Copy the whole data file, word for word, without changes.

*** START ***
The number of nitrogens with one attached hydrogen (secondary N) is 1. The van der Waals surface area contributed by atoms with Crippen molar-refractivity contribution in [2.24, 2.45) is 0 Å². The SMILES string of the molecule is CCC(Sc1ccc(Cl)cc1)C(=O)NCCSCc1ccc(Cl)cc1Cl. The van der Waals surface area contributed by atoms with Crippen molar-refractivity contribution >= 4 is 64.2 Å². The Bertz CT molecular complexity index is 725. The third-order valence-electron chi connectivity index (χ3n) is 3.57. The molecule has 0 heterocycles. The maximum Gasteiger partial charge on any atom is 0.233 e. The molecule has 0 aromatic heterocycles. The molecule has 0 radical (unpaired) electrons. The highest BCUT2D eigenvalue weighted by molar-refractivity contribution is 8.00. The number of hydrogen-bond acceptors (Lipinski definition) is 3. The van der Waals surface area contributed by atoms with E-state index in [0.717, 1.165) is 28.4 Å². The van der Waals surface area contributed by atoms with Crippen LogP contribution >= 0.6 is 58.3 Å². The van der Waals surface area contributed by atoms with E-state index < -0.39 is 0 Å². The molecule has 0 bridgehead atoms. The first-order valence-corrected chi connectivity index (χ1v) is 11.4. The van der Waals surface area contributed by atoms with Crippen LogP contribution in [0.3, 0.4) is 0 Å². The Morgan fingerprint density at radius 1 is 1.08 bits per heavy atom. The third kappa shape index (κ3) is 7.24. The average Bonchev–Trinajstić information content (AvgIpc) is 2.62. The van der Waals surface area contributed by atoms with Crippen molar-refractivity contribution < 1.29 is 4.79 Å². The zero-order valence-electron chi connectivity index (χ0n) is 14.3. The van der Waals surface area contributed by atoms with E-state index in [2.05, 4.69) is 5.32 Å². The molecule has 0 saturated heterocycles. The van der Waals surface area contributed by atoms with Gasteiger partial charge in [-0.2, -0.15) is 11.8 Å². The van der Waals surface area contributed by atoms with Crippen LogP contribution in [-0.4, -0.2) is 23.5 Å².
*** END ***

The number of nitrogens with one attached hydrogen (secondary N) is 1. The van der Waals surface area contributed by atoms with Crippen molar-refractivity contribution in [2.24, 2.45) is 0 Å². The SMILES string of the molecule is CCC(Sc1ccc(Cl)cc1)C(=O)NCCSCc1ccc(Cl)cc1Cl. The van der Waals surface area contributed by atoms with Crippen molar-refractivity contribution >= 4 is 64.2 Å². The Bertz CT molecular complexity index is 725. The third-order valence-electron chi connectivity index (χ3n) is 3.57. The molecule has 0 heterocycles. The maximum Gasteiger partial charge on any atom is 0.233 e. The molecule has 0 aromatic heterocycles. The molecule has 0 radical (unpaired) electrons. The highest BCUT2D eigenvalue weighted by molar-refractivity contribution is 8.00. The number of hydrogen-bond acceptors (Lipinski definition) is 3. The van der Waals surface area contributed by atoms with E-state index in [0.717, 1.165) is 28.4 Å². The van der Waals surface area contributed by atoms with Crippen LogP contribution >= 0.6 is 58.3 Å². The van der Waals surface area contributed by atoms with E-state index < -0.39 is 0 Å². The molecule has 0 bridgehead atoms. The first-order valence-corrected chi connectivity index (χ1v) is 11.4. The van der Waals surface area contributed by atoms with Crippen LogP contribution in [0.3, 0.4) is 0 Å². The Morgan fingerprint density at radius 1 is 1.08 bits per heavy atom. The third kappa shape index (κ3) is 7.24. The average Bonchev–Trinajstić information content (AvgIpc) is 2.62. The van der Waals surface area contributed by atoms with Crippen molar-refractivity contribution < 1.29 is 4.79 Å². The zero-order valence-electron chi connectivity index (χ0n) is 14.3. The van der Waals surface area contributed by atoms with E-state index in [2.05, 4.69) is 5.32 Å². The molecule has 0 saturated heterocycles. The van der Waals surface area contributed by atoms with Gasteiger partial charge in [-0.2, -0.15) is 11.8 Å². The van der Waals surface area contributed by atoms with Crippen LogP contribution in [-0.4, -0.2) is 23.5 Å².